In vitro-derived information has been increasingly used to support and improve human health risk assessment for exposure to chemicals. Physiologically based pharmacokinetic (PBPK) modelling is a key component in the movement toward in vitro-based risk assessment, providing a tool to integrate diverse experimental data and mechanistic information to relate in vitro effective concentrations to equivalent human exposures. One of the challenges, however, in the use of PBPK models for this purpose has been the need for extensive chemical-specific parameters. With the remarkable advances in in vitro methodologies in recent years, in vitro-derived parameters can now be easily incorporated into PBPK models. In this study the authors demonstrate an in vitro data based parameterisation approach to develop a physiologically based pharmacokinetic and pharmacodynamic (PBPK/PD) model, using carbaryl as a case study. In vitro experiments were performed to provide the chemical-specific pharmacokinetic (PK) and pharmacodynamic (PD) parameters for carbaryl in the PBPK model for this compound. Metabolic clearance and cholinesterase (ChE) interaction parameters for carbaryl were measured in rat and human tissues. These in vitro PK and PD data were extrapolated to parameters in the whole body PBPK model using biologically appropriate scaling. The PBPK model was then used to predict the kinetics and ChE inhibition dynamics of carbaryl in vivo. This case study with carbaryl provides a reasonably successful example of utilising the in vitro to in vivo extrapolation (IVIVE) approach for PBPK model development. The authors concluded that this approach can be applied to other carbamates with an anticholinesterase mode of action as well as to environmental chemicals in general with further refinement of the current shortcomings in the approach. It will contribute to minimising the need for in vivo human data for PBPK model parameterisation and evaluation in human risk assessments.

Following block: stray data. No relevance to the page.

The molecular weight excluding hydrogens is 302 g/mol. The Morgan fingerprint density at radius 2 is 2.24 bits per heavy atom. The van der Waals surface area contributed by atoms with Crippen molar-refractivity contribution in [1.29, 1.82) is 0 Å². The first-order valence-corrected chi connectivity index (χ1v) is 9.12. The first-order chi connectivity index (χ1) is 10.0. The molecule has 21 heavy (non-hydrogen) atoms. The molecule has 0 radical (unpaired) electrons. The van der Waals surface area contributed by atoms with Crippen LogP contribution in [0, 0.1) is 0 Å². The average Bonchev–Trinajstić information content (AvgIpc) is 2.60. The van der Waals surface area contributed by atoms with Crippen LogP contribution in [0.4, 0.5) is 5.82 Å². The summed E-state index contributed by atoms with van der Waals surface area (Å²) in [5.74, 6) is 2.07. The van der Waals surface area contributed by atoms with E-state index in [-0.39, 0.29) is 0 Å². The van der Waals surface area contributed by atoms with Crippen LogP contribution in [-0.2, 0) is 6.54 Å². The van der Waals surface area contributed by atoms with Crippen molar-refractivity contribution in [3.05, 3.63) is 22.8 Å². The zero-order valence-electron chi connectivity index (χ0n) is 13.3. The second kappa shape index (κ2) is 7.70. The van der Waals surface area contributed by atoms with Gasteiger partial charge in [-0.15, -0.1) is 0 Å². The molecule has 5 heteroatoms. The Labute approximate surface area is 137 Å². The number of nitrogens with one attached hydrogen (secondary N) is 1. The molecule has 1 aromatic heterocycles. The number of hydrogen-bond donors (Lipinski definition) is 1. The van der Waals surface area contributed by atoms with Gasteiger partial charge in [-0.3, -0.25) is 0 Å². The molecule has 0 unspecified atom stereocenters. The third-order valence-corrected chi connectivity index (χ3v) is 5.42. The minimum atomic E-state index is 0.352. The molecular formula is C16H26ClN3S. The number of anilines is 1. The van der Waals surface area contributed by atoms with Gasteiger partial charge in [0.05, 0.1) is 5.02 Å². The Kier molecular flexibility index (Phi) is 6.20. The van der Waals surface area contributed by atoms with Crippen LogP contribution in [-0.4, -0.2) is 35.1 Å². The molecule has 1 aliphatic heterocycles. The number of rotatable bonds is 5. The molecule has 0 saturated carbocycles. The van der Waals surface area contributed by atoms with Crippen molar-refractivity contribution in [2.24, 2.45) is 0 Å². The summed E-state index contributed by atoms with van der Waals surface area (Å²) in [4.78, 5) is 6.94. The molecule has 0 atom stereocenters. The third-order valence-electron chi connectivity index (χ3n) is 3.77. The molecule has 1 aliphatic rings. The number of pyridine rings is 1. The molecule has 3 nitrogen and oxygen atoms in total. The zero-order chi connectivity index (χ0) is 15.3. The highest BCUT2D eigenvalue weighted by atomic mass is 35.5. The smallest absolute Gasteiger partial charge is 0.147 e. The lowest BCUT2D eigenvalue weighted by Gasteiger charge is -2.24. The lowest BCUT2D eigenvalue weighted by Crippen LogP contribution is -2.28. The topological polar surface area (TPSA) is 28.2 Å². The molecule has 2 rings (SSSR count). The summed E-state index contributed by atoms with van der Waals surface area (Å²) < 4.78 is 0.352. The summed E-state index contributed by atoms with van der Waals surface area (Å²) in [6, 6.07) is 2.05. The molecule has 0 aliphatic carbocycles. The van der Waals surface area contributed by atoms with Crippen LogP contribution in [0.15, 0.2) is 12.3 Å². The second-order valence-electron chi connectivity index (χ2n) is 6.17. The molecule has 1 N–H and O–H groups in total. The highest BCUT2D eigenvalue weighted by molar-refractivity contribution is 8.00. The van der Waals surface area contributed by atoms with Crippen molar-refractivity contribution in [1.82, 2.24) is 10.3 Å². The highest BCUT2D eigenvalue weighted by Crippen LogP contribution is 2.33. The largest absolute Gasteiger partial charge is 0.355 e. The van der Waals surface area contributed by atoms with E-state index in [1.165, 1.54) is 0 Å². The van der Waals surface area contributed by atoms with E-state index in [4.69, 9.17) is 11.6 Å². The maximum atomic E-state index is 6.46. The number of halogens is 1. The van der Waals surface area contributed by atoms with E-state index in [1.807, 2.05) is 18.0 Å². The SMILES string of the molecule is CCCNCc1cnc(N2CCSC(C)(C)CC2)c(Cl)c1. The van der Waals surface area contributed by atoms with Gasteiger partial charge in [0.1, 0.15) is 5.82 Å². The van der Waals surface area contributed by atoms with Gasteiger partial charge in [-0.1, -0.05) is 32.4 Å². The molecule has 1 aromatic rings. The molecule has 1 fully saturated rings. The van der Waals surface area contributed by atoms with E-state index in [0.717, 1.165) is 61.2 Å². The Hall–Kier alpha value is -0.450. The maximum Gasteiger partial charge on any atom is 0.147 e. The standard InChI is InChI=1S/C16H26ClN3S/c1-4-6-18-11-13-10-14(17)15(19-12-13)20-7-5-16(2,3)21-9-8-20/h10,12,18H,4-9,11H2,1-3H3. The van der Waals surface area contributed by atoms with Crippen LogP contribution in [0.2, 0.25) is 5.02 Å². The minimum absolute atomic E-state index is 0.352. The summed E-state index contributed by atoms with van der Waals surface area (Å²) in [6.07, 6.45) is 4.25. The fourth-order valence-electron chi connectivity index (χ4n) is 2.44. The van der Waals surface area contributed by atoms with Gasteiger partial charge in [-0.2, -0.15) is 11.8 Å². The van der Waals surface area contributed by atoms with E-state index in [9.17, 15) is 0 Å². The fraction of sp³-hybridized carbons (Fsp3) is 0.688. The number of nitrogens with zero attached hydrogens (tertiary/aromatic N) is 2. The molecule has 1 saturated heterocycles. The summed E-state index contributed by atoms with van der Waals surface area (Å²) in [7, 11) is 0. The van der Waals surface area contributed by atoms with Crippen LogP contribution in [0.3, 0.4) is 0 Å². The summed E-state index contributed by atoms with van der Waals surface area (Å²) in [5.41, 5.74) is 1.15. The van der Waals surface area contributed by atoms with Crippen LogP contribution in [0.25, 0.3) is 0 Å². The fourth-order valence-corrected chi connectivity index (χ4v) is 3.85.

Authors: Yoon M, Kedderis GL, Yan GZ, Clewell HJ 3rd. ;Full Source: Toxicology. 2015 Jun 5;332:52-66. doi: 10.1016/j.tox.2014.05.006. Epub 2014 May 24. ;